3. Not all slums are recognized, or “notified,” by the Indian government, meaning residents of “non-notified” slums are not entitled to piped water, toilets, electricity or public transportation. This also allows the government to de-prioritize them in slum improvement schemes.
  4. Almost half of Mumbai’s slums are non-notified, and Mumbai is estimated to have the largest slum population of any city in the world. 
  5. Lack of access to clean water causes various bacterial infections. These can cause mild to severe diarrheal illnesses and, in some cases, mortality through the ingestion of harmful chemicals, toxins and bacteria. These illnesses are particularly prevalent in non-notified slums. 
  6. The Indian government created the Slum Rehabilitation Authority (SRA) in 1971. Since then, the SRA has been implementing projects and policies to try and improve the lives of people living in poverty. The SRA website has a record of 1,513 total projects that have been run in cities and villages across India, including many in Mumbai. 
  7. Mumbai also has a large homeless population that is unable to access any housing or places to settle in. According to the 2011 census, over 54,500 people are homeless in Mumbai. 
  8. Mumbai had a 33.4 percent secondary education drop out rate in early 2017. However, there has also been a 20 percent increase in enrollment since 2010. 
  9. The income gap in Mumbai and other parts of India is widening. According to a Maharashtra survey, people in the poorest districts earn only 25 percent of what people in the wealthiest districts do.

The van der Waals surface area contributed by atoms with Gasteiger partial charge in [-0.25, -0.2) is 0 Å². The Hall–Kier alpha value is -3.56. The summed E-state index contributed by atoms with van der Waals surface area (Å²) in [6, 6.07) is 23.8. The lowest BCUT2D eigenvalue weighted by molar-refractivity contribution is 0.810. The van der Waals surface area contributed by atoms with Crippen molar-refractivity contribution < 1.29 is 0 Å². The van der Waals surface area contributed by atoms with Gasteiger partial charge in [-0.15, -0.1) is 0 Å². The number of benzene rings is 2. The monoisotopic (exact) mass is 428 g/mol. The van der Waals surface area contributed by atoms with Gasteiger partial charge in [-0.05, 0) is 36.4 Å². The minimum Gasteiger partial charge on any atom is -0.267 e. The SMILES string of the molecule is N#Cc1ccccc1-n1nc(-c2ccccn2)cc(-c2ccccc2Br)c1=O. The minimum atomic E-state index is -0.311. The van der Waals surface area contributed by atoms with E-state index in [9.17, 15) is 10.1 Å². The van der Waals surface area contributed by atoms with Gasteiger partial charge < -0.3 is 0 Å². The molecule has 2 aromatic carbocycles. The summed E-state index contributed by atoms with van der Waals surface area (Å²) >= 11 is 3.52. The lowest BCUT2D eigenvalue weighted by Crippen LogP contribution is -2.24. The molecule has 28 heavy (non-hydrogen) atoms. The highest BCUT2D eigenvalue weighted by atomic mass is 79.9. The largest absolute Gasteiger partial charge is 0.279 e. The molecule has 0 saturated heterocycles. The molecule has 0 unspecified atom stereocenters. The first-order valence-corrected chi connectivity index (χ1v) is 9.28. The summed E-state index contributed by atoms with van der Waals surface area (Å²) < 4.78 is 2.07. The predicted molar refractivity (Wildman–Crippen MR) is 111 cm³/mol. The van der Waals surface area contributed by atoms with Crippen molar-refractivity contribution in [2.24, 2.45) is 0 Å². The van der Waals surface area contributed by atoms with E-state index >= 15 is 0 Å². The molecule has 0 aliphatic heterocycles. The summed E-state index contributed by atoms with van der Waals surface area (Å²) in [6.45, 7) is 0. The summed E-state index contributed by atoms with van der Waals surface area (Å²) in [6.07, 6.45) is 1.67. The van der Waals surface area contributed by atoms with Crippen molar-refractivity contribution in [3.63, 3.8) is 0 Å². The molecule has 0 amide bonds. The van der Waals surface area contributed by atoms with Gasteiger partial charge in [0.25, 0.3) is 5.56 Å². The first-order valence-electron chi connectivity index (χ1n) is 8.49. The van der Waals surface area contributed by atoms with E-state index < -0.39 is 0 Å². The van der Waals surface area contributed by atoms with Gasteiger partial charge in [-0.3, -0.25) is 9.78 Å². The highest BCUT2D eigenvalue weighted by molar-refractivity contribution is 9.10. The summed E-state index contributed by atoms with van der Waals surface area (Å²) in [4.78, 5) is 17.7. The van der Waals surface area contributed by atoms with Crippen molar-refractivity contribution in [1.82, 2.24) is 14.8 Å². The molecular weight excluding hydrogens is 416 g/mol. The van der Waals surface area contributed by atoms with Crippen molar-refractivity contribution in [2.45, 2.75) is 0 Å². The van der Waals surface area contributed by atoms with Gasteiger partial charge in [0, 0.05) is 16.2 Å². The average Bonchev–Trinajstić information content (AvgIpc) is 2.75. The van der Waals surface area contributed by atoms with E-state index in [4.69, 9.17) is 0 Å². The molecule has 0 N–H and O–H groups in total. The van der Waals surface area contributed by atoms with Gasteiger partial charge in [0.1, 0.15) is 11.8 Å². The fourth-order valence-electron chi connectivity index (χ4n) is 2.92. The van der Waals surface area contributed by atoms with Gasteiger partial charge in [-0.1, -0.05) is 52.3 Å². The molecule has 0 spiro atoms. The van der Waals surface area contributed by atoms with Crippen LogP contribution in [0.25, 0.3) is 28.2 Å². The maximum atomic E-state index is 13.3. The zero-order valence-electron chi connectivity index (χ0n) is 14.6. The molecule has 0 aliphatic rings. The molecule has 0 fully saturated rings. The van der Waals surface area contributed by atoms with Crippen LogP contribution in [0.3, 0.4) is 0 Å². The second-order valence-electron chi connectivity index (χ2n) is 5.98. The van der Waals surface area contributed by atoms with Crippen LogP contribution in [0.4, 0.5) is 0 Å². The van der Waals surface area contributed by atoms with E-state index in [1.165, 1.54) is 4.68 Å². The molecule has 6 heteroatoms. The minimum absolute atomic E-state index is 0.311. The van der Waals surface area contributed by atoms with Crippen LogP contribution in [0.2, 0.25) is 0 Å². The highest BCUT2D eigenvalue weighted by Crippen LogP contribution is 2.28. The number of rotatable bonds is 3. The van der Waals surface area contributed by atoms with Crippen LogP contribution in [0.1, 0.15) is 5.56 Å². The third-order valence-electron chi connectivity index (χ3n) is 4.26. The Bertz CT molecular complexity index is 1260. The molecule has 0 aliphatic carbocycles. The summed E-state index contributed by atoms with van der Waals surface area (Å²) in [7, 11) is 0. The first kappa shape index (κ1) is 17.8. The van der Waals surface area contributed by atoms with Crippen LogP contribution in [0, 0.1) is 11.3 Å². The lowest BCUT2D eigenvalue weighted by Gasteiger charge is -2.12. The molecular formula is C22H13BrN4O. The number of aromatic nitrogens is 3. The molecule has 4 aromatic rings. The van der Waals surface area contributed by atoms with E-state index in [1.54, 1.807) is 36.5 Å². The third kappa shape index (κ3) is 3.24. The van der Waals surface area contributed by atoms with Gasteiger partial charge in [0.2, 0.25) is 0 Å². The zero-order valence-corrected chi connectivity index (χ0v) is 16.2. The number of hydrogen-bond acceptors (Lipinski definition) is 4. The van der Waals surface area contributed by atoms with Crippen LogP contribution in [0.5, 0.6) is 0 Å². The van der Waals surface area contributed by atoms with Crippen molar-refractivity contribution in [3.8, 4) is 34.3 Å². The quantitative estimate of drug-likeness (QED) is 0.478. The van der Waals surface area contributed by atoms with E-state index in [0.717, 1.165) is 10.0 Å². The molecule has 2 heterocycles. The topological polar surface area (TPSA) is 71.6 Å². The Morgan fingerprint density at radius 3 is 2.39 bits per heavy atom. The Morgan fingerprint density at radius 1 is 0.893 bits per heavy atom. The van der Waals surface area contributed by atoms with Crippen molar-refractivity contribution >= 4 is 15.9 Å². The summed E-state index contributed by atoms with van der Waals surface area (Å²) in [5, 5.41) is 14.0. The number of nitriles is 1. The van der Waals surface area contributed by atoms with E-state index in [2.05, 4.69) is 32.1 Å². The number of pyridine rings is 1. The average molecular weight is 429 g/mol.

10. The largest slum in Mumbai is called Dharavi. It is home to about one million people, however many of them are not below the poverty line. While still densely packed, Dharavi is home to middle-class, well-educated residents, and many of them have satisfactory living conditions.

These are the top 10 facts about poverty in Mumbai. While many of them depict poverty and issues that need to be addressed, others point out positive aspects of the city that may not always receive as much visibility. It is important to look at the city’s strengths in addition to its weaknesses in order to gain a fuller understanding of the issue at hand.

– Liyanga de Silva

Photo: Flickr

economic growth in India
India, one of the most populous countries on Earth (around 1.2 billion people), witnessed rapid 
growth of its GDP over the last two decades, experiencing a surge in economic growth. In fact, income per capita has doubled in 12 years and triggered a solid overall reduction of the poverty rate.